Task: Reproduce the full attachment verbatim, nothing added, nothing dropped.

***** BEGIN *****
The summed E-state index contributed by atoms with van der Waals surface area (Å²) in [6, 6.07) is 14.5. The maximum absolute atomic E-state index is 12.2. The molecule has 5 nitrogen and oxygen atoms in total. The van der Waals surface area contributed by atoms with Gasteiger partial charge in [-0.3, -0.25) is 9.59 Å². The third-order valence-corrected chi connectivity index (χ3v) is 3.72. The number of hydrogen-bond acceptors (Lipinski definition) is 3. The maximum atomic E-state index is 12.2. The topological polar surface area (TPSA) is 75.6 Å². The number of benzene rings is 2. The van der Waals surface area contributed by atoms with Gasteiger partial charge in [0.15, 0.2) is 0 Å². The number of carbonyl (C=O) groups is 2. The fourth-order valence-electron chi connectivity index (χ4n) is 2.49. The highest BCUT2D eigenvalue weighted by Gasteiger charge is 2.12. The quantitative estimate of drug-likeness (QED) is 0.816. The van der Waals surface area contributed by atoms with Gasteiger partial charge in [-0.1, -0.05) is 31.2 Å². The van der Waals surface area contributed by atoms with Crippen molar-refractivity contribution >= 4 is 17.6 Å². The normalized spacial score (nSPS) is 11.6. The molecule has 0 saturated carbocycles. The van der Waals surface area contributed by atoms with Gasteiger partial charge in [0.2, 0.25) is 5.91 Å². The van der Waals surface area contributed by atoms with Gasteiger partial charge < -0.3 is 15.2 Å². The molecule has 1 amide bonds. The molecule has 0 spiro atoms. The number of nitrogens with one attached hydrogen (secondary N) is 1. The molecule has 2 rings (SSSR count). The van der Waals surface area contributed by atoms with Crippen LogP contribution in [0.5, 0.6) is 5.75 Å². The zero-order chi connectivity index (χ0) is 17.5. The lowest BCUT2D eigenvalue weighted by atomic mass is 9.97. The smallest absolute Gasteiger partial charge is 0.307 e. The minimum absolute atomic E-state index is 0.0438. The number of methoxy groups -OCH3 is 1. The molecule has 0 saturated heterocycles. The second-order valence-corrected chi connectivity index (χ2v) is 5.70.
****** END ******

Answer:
The summed E-state index contributed by atoms with van der Waals surface area (Å²) in [6, 6.07) is 14.5. The maximum absolute atomic E-state index is 12.2. The molecule has 5 nitrogen and oxygen atoms in total. The van der Waals surface area contributed by atoms with Gasteiger partial charge in [-0.3, -0.25) is 9.59 Å². The third-order valence-corrected chi connectivity index (χ3v) is 3.72. The number of hydrogen-bond acceptors (Lipinski definition) is 3. The maximum atomic E-state index is 12.2. The topological polar surface area (TPSA) is 75.6 Å². The number of benzene rings is 2. The van der Waals surface area contributed by atoms with Gasteiger partial charge in [0.15, 0.2) is 0 Å². The number of carbonyl (C=O) groups is 2. The fourth-order valence-electron chi connectivity index (χ4n) is 2.49. The highest BCUT2D eigenvalue weighted by Gasteiger charge is 2.12. The quantitative estimate of drug-likeness (QED) is 0.816. The van der Waals surface area contributed by atoms with Gasteiger partial charge in [-0.1, -0.05) is 31.2 Å². The van der Waals surface area contributed by atoms with Crippen molar-refractivity contribution >= 4 is 17.6 Å². The normalized spacial score (nSPS) is 11.6. The molecule has 0 saturated carbocycles. The van der Waals surface area contributed by atoms with Gasteiger partial charge in [0.2, 0.25) is 5.91 Å². The van der Waals surface area contributed by atoms with Gasteiger partial charge < -0.3 is 15.2 Å². The molecule has 1 amide bonds. The molecule has 0 spiro atoms. The number of nitrogens with one attached hydrogen (secondary N) is 1. The molecule has 2 rings (SSSR count). The van der Waals surface area contributed by atoms with Crippen LogP contribution in [0.5, 0.6) is 5.75 Å². The zero-order chi connectivity index (χ0) is 17.5. The lowest BCUT2D eigenvalue weighted by atomic mass is 9.97. The smallest absolute Gasteiger partial charge is 0.307 e. The minimum absolute atomic E-state index is 0.0438. The number of methoxy groups -OCH3 is 1. The molecule has 0 saturated heterocycles. The second-order valence-corrected chi connectivity index (χ2v) is 5.70.